Perhaps the dominant cultural force of our time – at least in the West – is secularism, by which I mean, a worldview that involves the shutting down of the transcendent dimension. What this has produced is a society of deeply frustrated people, for as St. Augustine taught us long ago, we are all, by nature, oriented to God. Nothing in this world can ultimately satisfy us, because we have been wired for infinite truth, goodness and beauty.

New evangelists should therefore see secularism as an opportunity, for it has produced an army of people thirsty for the Gospel. Another mark of our time is a relativism or indifferentism in regard to ultimate values. This “dictatorship of relativism,” to use Pope Benedict’s term, has conduced toward what I call the “Meh” culture. In the “Meh” world, nothing finally makes a difference; everything is just a matter of opinion; and every person is sequestered in a world of his or her own making. This bored, listless, drifting and lonely culture is, in fact, crying out for the energy and objective value of the Gospel. I want Mundelein Seminary to produce evangelists who know the secular culture better than do the secularists themselves.

The Heart of a Missionary

Fifth, a new evangelist must be a person with the heart of a missionary. We all know the distressing statistics: only 25 percent of Catholics attend Mass on a regular basis; ex-Catholics are so numerous that, if they were counted as a separate denomination, they would be the second largest religion in America, “The nones,” that is, those who claim no ecclesial affiliation at all, are the fastest-growing “religious” group in the country. These facts should break the hearts of faithful Catholics, and they should profoundly bother anyone who aspires to evangelize. I want to train priests who are hungry for souls, who want to rescue people from the dismal fate of being separated from God. I want priests who are not content simply to maintain the structures and institutions of our parishes, but who have a passion to go out into the highways and byways of the secular world and to find the lost sheep.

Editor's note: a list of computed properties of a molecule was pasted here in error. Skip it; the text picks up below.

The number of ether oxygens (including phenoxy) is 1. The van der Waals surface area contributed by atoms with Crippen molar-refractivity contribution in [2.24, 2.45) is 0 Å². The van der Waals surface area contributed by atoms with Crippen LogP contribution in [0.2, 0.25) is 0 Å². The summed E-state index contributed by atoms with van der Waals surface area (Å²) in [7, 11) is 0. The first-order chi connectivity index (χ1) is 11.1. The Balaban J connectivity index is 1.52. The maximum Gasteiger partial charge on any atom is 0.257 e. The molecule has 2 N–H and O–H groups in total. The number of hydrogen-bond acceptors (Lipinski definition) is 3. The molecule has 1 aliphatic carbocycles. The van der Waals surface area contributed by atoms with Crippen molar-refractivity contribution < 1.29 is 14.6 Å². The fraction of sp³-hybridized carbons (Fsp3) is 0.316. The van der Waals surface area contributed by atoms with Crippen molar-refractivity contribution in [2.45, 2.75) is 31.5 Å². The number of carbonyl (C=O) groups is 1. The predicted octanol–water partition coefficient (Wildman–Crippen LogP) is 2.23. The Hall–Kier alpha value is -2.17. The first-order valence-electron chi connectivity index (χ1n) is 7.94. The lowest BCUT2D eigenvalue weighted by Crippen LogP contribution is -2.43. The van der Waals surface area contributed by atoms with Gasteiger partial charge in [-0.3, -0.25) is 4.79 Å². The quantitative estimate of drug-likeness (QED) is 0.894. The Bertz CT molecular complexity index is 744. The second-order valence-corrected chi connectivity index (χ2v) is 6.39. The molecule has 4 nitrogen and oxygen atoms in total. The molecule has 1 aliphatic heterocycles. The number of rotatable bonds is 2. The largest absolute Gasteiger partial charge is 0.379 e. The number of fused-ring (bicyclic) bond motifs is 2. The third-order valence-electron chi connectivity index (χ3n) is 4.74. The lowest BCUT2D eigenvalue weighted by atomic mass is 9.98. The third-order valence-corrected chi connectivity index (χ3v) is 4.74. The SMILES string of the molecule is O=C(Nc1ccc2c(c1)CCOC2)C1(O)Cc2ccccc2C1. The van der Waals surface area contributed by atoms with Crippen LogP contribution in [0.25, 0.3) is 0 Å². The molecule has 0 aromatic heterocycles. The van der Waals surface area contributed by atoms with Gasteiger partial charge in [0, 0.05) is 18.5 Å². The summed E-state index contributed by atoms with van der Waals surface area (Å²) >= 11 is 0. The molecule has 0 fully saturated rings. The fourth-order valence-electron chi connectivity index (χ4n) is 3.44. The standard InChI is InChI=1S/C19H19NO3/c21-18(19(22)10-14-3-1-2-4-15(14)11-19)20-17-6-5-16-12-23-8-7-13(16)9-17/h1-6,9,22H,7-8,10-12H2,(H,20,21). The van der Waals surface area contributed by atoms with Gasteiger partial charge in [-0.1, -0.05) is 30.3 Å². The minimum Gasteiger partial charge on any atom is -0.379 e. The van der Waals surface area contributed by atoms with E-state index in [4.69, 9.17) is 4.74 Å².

Knowledge of the Traditions of the Church

Sixth, a new evangelist is someone who knows and loves the great Tradition of the Church. Catholics do not subscribe to Martin Luther’s sola Scriptura (by Scripture alone) principle. We love the Scriptures, but we also love the rich and loamy interpretive tradition which has developed over space and time and which allows us more adequately to appreciate the Bible. We hold that Christ is more fully known in the measure that he is seen through the lenses provided by the writings of Origen, Chrysostom, Jerome, Augustine, Anselm, Aquinas, Bernard, John of the Cross, John Henry Newman and Joseph Ratzinger. More to it, we believe that Christ is more completely appreciated when he is illumined by Dante’s Divine Comedy, the Sistine Chapel Ceiling, Mozart’s Requiem, the poetry of T.S. Eliot, and the Cathedral of Chartres. New evangelists must be mystagogues, those who guide others into the mystery of God. To do this work effectively, they must, therefore, be students of the great artists, poets and spiritual masters who have walked the way before them.

Adept at Using the New Media

Finally, new evangelists should be adept at the use of the new media. In the address that I referenced earlier, St. Pope John Paul II said that the New Evangelization is new, not only in ardor, but also in method. Undoubtedly he had in mind the extraordinary power that new technologies offer to the proclaimer of the Gospel today. We have tools now for which Fulton Sheen would have given his right arm: Twitter, Facebook, YouTube, podcasting, the Internet, etc. With these methods, we can reach millions of people who would never otherwise have any contact with the Church. I learned to type on a manual typewriter (which shows how old I am), but Mundelein students today were brought up with the new technologies, and they have the skill to use them in their brains and nerves and fingertips. I want to form a generation of evangelists who know how to reach out to the world through these new media.

This is a great time to be a priest or seminarian, for the harvest, as the Lord said, is indeed plenty. May a corps of evangelists go forth from Mundelein to meet the secular world with intelligence, ardor, prayerfulness and panache.